Everything is bigger at m0xy, an industrial-arts incubator and maker-space in Oakland’s Jingletown neighborhood. A 3,500-pound roll of plastic, weighing as much as a car, greets visitors at the door. In a corner of the 24,000 square-foot warehouse, another plastic roll can be spun with an oversized wheel that looks like it was used to steer a pirate ship. And now, an industrial-scale laser cutter once used to manufacture massive sculptures for Burning Man has been repurposed to mass-produce plastic face shields.
Since March 16, when county authorities issued the first shelter-in-place order, the team at m0xy devoted their machines and operations entirely to the production of personal protective equipment (PPE). They’ve made 20,000 face shields, which protect healthcare workers against particle spray from patients infected with COVID-19. They can make 100,000 more next month. They’ve sent donations to public hospitals in the Bay Area, including Alameda Health, Laguna Honda, and San Francisco General, and to hospitals in New York.
Though this product is new for m0xy, the do-it-yourself spirit of collective innovation is not. To pull off this effort, founder and executive director Atticus Wolf did what he always does: he pulled together an eclectic network of artists, engineers, techies and volunteers, and rolled up his sleeves. Fourteen people make up m0xy’s core team, but Wolf estimates they’re collaborating with over 700 individuals across the Bay Area.
“They are the poster child for the kind of resourcefulness and initiative that artists are embodying during this crisis,” Kathryn Reasoner, an executive consultant with Vital Arts, said about m0xy. Vital Arts partners with Bay Area artist communities by providing access to funding and expertise, and advocates for policies that help prevent their displacement. Impressed by m0xy’s vision, Vital Arts recently granted the organization a $36,000 loan.
“Artists are often at the forefront of this kind of work because of their ingenuity. Most people don’t have the ability to work with their hands the way they once did. Artists and manufacturers still do. And they know each other,” Reasoner said.
M0xy is one of the last strongholds of industrial-scale maker-spaces in Oakland, providing affordable studio space and access to tools as well as mentorship for emerging artists to develop small businesses. Its 20 studios are home to sculptors, metal fabricators, muralists, jewelers, and puzzle makers. Wolf said m0xy melds self-reliance and individualistic endeavors with a collective spirit.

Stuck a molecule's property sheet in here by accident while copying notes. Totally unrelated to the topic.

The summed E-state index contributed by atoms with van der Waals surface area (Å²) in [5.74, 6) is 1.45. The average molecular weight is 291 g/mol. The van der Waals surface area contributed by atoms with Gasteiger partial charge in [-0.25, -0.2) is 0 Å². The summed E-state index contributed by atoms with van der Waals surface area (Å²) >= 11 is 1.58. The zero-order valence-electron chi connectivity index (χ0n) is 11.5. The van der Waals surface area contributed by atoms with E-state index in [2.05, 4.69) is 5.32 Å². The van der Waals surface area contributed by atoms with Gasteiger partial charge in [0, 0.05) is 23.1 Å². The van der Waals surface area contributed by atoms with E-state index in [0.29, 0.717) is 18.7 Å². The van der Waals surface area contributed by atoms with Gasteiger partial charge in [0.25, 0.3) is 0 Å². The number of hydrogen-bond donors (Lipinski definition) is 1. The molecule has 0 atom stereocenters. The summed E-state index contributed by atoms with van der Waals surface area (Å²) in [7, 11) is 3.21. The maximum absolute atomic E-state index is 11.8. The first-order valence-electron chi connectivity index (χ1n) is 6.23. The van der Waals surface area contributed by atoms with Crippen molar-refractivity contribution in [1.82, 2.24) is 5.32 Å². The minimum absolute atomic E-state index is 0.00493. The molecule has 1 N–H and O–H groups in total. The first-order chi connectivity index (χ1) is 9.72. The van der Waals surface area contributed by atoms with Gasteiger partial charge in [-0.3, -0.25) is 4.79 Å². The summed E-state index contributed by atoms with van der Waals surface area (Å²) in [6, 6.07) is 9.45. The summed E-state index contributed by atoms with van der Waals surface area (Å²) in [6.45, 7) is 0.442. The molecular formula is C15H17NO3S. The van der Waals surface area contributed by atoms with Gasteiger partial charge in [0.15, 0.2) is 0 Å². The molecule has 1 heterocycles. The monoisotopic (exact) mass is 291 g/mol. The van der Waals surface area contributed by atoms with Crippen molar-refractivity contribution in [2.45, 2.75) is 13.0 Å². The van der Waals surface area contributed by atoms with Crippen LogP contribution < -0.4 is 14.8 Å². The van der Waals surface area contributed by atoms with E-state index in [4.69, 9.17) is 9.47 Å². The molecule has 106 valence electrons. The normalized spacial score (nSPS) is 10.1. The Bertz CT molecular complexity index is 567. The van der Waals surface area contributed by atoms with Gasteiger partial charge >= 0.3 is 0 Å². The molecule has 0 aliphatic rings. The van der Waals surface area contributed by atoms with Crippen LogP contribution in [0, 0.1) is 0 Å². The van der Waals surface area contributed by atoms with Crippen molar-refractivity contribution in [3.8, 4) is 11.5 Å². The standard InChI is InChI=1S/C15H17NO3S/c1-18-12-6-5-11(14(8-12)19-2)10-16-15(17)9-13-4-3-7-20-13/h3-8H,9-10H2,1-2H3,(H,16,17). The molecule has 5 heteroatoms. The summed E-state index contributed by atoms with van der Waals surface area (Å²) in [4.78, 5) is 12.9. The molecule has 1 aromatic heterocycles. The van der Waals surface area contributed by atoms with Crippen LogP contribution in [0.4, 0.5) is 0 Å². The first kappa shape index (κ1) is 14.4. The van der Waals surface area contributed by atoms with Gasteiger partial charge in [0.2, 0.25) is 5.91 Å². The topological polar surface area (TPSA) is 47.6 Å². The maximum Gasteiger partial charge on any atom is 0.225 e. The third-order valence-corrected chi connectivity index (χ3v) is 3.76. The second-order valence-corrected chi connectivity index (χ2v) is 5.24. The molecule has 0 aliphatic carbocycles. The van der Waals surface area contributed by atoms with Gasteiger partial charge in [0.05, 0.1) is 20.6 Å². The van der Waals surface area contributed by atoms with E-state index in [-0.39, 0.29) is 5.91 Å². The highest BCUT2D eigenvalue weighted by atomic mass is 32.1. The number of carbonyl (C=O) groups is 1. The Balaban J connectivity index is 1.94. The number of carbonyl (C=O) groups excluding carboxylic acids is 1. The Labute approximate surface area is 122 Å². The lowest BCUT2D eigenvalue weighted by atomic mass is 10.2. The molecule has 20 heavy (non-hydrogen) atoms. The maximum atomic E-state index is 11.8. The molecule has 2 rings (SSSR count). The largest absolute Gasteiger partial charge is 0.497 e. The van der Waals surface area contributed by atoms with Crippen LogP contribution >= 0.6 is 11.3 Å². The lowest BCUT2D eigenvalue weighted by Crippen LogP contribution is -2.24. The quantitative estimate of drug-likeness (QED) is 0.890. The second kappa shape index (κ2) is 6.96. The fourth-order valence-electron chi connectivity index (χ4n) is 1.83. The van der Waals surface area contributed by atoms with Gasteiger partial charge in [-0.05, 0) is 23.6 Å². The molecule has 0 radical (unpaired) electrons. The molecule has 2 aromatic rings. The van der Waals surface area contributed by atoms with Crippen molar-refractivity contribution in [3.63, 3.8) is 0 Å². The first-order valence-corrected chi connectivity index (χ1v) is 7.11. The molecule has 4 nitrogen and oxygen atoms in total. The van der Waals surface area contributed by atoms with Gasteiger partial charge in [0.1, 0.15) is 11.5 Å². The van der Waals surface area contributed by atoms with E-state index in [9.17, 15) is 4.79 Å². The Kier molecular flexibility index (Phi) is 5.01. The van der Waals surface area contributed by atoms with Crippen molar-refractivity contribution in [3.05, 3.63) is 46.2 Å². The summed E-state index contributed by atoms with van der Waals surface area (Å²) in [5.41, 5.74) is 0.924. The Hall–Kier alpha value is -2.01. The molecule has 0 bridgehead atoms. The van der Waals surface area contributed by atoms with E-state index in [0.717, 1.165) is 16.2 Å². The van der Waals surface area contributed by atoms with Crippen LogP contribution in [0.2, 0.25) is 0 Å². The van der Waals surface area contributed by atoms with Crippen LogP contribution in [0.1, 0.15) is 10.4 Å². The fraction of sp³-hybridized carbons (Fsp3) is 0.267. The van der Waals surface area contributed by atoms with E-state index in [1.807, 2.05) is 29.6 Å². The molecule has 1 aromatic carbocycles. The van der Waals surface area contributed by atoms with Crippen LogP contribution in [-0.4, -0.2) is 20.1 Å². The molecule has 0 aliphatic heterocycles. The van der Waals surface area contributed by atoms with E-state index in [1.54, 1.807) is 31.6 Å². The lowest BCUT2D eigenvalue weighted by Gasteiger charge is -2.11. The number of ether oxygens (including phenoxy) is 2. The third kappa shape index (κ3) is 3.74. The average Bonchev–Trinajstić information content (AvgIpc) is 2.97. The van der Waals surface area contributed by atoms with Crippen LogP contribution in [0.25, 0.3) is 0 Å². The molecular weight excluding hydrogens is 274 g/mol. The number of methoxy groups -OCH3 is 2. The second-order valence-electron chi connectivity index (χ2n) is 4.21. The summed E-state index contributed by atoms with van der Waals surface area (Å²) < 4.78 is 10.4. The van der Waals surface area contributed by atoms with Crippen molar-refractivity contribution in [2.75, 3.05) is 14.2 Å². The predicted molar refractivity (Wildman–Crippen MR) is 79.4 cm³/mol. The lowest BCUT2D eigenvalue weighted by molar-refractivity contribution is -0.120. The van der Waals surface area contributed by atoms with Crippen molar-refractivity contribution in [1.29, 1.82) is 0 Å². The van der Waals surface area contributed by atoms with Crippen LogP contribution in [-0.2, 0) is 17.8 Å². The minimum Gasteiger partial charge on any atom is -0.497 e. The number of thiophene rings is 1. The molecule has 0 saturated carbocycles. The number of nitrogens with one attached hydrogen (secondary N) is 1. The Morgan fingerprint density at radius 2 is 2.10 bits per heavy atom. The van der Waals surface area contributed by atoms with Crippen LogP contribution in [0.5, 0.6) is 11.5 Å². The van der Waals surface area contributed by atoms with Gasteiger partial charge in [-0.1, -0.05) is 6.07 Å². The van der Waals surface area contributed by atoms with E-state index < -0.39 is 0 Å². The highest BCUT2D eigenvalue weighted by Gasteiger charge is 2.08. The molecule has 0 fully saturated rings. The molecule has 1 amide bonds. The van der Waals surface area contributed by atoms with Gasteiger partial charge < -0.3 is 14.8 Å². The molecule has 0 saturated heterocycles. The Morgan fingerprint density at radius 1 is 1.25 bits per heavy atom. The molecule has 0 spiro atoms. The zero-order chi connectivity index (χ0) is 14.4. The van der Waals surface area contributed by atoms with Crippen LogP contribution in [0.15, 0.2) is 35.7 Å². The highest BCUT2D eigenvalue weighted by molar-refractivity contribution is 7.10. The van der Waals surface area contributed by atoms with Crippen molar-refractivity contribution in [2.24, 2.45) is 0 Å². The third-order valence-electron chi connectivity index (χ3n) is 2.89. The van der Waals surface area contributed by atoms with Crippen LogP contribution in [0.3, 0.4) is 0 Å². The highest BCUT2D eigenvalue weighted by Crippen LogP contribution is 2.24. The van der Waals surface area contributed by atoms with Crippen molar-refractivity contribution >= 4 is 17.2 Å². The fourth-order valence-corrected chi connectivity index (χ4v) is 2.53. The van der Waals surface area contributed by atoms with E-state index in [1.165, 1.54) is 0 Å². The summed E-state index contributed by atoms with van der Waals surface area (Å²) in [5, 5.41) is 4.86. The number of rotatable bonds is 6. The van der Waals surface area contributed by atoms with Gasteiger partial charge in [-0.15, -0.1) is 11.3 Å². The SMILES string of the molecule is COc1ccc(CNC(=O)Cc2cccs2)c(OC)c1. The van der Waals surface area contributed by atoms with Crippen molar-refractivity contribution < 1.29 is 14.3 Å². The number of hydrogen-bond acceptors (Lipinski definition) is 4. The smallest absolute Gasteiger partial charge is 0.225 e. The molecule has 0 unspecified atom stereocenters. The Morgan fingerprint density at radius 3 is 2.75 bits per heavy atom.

The organization is among a dwindling number of such collectives in the Bay Area and country. The rising cost of real estate has driven artist collectives away from Oakland and other urban centers in recent years. NIMBY, a similar arts collective that started in Oakland in 2004, faced a massive rent hike last year and moved to Doyle, a small California town closer to Burning Man.
The 2016 Ghost Ship fire, which killed 36 people, cast a long shadow over Oakland’s artist community, increasing pressures on warehouse spaces to close or relocate.
“It would be hard to find a person who didn’t know someone who died from Ghost Ship,” said Jason Strader, m0xy’s accountant. In addition to the pain of losing loved ones, the backlash against warehouse artist spaces has been intense. “We’re one of the last places like this across the country,” Wolf said.
“Since the fire, maker spaces have been made much safer. They’re also more expensive. In some ways, they’ve become the playground of those with money in tech,” Strader said.
M0xy has persisted in an environment they describe as hostile to artist communities, but not without setbacks. A fire that started in the woodshop in August 2019 consumed nine of m0xy’s workshops, a gallery, and all of its offices, and killed a warehouse cat.
“It radically changed our lives,” Wolf said. M0xy was finally getting back on its feet when the shelter-in-place order was issued.
As a result of the order, festival season, a major source of income for m0xy artists, was canceled: virtually all of the artists had to shut down their businesses. Then, Wolf saw a 3D-printed face mask for the first time, and a lightbulb went off. Wolf kicked into high gear, starting with an open-source design he found online.
Now, 12 face shields hanging on the wall of one studio commemorate the prototypes they tested. One shield is bedazzled. Another has a 3D-printed component, though the makers abandoned 3D printing when they realized the process was too slow. The prototypes have grown more durable and leaner over time. Now, the face shield requires just one piece of plastic.
“We’ve never made so many of one thing,” Strader said. “Normally, we make custom art pieces. It’s been interesting to see revisions happen so quickly.”
Creating and donating the shields has been a collaborative effort. Wolf found the original templates. M0xy volunteer Kevin Bacon tinkered with the prototypes, and volunteer Carl Dietrich tested the designs on the machine. Dietrich also figured out a way to transport the donated 3,500 lb roll of plastic from his U-Haul to the warehouse by hoisting it onto a carpet roller, with help from Straus Carpets across the street. Another team cleans newly minted masks on a table specifically fabricated to handle this type of plastic. Collaborators like Shelly Wong and Alex Chan from a new organization called It Takes a Village offer guidance and help distribute donations.
At m0xy, collaboration breeds innovation, regardless of the product. “When you’re around other people making art, it challenges you to get better at what you’re doing,” Reasoner said. “You don’t do this alone. You build your community up by helping each other.”
“This PPE effort is a testament to why maker spaces like this are a necessity, not a luxury,” Wolf said.